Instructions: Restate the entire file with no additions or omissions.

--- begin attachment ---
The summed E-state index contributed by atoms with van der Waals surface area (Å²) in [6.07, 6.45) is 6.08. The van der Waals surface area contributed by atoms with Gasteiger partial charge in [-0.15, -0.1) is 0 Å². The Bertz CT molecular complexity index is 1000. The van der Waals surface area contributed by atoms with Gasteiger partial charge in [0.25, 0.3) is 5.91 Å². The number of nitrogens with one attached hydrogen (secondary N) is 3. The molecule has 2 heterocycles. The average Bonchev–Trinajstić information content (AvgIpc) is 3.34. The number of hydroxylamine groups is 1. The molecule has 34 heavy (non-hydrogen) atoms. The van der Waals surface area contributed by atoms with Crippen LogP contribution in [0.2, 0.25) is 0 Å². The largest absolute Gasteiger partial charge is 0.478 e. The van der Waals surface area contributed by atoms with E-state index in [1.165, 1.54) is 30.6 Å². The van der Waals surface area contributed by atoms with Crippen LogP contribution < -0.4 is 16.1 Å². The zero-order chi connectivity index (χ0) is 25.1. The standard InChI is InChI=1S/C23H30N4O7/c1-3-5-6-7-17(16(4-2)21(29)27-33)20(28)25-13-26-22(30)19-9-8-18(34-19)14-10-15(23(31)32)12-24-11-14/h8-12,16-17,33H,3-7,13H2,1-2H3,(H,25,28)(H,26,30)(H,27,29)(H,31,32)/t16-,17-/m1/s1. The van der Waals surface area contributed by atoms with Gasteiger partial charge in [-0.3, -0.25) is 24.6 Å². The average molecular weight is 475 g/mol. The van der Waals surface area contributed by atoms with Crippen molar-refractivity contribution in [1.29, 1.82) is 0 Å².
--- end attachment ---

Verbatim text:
The summed E-state index contributed by atoms with van der Waals surface area (Å²) in [6.07, 6.45) is 6.08. The van der Waals surface area contributed by atoms with Gasteiger partial charge in [-0.15, -0.1) is 0 Å². The Bertz CT molecular complexity index is 1000. The van der Waals surface area contributed by atoms with Gasteiger partial charge in [0.25, 0.3) is 5.91 Å². The number of nitrogens with one attached hydrogen (secondary N) is 3. The molecule has 2 heterocycles. The average Bonchev–Trinajstić information content (AvgIpc) is 3.34. The number of hydroxylamine groups is 1. The molecule has 34 heavy (non-hydrogen) atoms. The van der Waals surface area contributed by atoms with Crippen LogP contribution in [0.2, 0.25) is 0 Å². The largest absolute Gasteiger partial charge is 0.478 e. The van der Waals surface area contributed by atoms with E-state index in [1.165, 1.54) is 30.6 Å². The van der Waals surface area contributed by atoms with Crippen LogP contribution < -0.4 is 16.1 Å². The zero-order chi connectivity index (χ0) is 25.1. The standard InChI is InChI=1S/C23H30N4O7/c1-3-5-6-7-17(16(4-2)21(29)27-33)20(28)25-13-26-22(30)19-9-8-18(34-19)14-10-15(23(31)32)12-24-11-14/h8-12,16-17,33H,3-7,13H2,1-2H3,(H,25,28)(H,26,30)(H,27,29)(H,31,32)/t16-,17-/m1/s1. The van der Waals surface area contributed by atoms with Gasteiger partial charge in [-0.3, -0.25) is 24.6 Å². The average molecular weight is 475 g/mol. The van der Waals surface area contributed by atoms with Crippen molar-refractivity contribution in [1.29, 1.82) is 0 Å².